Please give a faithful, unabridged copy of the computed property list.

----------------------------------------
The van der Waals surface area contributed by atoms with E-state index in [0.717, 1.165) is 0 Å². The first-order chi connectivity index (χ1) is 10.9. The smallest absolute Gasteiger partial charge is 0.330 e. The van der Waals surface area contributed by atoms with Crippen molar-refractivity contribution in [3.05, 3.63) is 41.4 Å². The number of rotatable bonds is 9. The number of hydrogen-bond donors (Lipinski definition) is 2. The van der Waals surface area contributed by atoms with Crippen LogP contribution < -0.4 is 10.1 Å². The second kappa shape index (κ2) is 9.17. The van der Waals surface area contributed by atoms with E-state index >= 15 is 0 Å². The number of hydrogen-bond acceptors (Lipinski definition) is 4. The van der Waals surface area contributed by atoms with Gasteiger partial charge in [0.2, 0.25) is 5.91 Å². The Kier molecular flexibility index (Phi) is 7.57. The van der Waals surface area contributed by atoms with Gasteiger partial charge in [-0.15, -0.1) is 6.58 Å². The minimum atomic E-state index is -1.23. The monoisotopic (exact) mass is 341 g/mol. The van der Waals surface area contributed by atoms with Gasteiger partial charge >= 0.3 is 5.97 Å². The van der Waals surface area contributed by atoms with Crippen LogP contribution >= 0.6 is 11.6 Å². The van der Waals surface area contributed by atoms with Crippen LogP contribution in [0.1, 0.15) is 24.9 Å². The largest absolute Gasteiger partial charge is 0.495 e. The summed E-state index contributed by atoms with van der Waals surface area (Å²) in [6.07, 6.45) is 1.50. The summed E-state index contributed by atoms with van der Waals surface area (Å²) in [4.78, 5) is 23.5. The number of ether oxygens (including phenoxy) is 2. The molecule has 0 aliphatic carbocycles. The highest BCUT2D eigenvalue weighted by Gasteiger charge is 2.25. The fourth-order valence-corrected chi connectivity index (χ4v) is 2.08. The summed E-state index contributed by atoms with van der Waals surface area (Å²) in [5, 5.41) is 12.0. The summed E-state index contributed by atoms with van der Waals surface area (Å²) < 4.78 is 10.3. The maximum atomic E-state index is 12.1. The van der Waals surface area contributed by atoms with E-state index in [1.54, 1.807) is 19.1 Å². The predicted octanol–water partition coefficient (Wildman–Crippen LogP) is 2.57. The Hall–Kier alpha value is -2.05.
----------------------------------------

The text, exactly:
The van der Waals surface area contributed by atoms with E-state index in [0.717, 1.165) is 0 Å². The first-order chi connectivity index (χ1) is 10.9. The smallest absolute Gasteiger partial charge is 0.330 e. The van der Waals surface area contributed by atoms with Crippen molar-refractivity contribution in [3.05, 3.63) is 41.4 Å². The number of rotatable bonds is 9. The number of hydrogen-bond donors (Lipinski definition) is 2. The van der Waals surface area contributed by atoms with Crippen LogP contribution < -0.4 is 10.1 Å². The second kappa shape index (κ2) is 9.17. The van der Waals surface area contributed by atoms with E-state index >= 15 is 0 Å². The number of hydrogen-bond acceptors (Lipinski definition) is 4. The van der Waals surface area contributed by atoms with Gasteiger partial charge in [0.2, 0.25) is 5.91 Å². The Kier molecular flexibility index (Phi) is 7.57. The van der Waals surface area contributed by atoms with Gasteiger partial charge in [-0.15, -0.1) is 6.58 Å². The minimum atomic E-state index is -1.23. The monoisotopic (exact) mass is 341 g/mol. The van der Waals surface area contributed by atoms with Gasteiger partial charge >= 0.3 is 5.97 Å². The van der Waals surface area contributed by atoms with Crippen LogP contribution >= 0.6 is 11.6 Å². The van der Waals surface area contributed by atoms with Crippen LogP contribution in [0.1, 0.15) is 24.9 Å². The largest absolute Gasteiger partial charge is 0.495 e. The summed E-state index contributed by atoms with van der Waals surface area (Å²) in [6.07, 6.45) is 1.50. The summed E-state index contributed by atoms with van der Waals surface area (Å²) in [4.78, 5) is 23.5. The number of ether oxygens (including phenoxy) is 2. The molecule has 0 aliphatic carbocycles. The highest BCUT2D eigenvalue weighted by Gasteiger charge is 2.25. The fourth-order valence-corrected chi connectivity index (χ4v) is 2.08. The summed E-state index contributed by atoms with van der Waals surface area (Å²) in [5, 5.41) is 12.0. The summed E-state index contributed by atoms with van der Waals surface area (Å²) < 4.78 is 10.3. The maximum atomic E-state index is 12.1. The van der Waals surface area contributed by atoms with E-state index in [1.54, 1.807) is 19.1 Å². The predicted octanol–water partition coefficient (Wildman–Crippen LogP) is 2.57. The Hall–Kier alpha value is -2.05.